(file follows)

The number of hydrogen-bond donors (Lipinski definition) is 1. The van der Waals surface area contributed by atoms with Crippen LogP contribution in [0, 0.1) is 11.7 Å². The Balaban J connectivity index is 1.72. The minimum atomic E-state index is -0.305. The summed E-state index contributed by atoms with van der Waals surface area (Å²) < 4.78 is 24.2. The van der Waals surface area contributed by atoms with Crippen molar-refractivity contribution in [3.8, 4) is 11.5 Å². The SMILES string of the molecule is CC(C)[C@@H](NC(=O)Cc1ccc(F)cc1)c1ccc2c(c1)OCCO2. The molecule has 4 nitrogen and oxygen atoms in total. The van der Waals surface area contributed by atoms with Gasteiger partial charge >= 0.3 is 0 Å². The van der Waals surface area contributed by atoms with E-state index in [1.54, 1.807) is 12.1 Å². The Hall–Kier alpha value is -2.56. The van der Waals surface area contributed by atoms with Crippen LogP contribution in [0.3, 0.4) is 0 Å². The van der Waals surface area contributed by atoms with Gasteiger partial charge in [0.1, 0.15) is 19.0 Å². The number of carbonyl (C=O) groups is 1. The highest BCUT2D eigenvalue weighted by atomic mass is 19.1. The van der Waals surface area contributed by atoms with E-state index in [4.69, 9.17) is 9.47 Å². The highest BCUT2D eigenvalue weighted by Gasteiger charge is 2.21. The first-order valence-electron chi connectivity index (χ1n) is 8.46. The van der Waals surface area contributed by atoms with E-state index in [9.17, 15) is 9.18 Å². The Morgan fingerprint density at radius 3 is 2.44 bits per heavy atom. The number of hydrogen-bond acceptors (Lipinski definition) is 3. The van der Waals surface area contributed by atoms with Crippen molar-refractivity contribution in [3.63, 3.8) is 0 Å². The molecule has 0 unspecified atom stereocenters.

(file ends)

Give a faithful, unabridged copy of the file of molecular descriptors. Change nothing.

The number of hydrogen-bond donors (Lipinski definition) is 1. The van der Waals surface area contributed by atoms with Crippen LogP contribution in [0, 0.1) is 11.7 Å². The Balaban J connectivity index is 1.72. The minimum atomic E-state index is -0.305. The summed E-state index contributed by atoms with van der Waals surface area (Å²) < 4.78 is 24.2. The van der Waals surface area contributed by atoms with Crippen molar-refractivity contribution in [3.8, 4) is 11.5 Å². The SMILES string of the molecule is CC(C)[C@@H](NC(=O)Cc1ccc(F)cc1)c1ccc2c(c1)OCCO2. The molecule has 4 nitrogen and oxygen atoms in total. The van der Waals surface area contributed by atoms with Gasteiger partial charge >= 0.3 is 0 Å². The van der Waals surface area contributed by atoms with E-state index in [1.54, 1.807) is 12.1 Å². The Hall–Kier alpha value is -2.56. The van der Waals surface area contributed by atoms with Crippen LogP contribution in [0.3, 0.4) is 0 Å². The van der Waals surface area contributed by atoms with Gasteiger partial charge in [0.1, 0.15) is 19.0 Å². The number of carbonyl (C=O) groups is 1. The highest BCUT2D eigenvalue weighted by atomic mass is 19.1. The van der Waals surface area contributed by atoms with E-state index in [4.69, 9.17) is 9.47 Å². The highest BCUT2D eigenvalue weighted by Gasteiger charge is 2.21. The first-order valence-electron chi connectivity index (χ1n) is 8.46. The van der Waals surface area contributed by atoms with E-state index in [9.17, 15) is 9.18 Å². The Morgan fingerprint density at radius 3 is 2.44 bits per heavy atom. The number of hydrogen-bond acceptors (Lipinski definition) is 3. The van der Waals surface area contributed by atoms with Crippen molar-refractivity contribution in [3.63, 3.8) is 0 Å². The molecule has 0 unspecified atom stereocenters.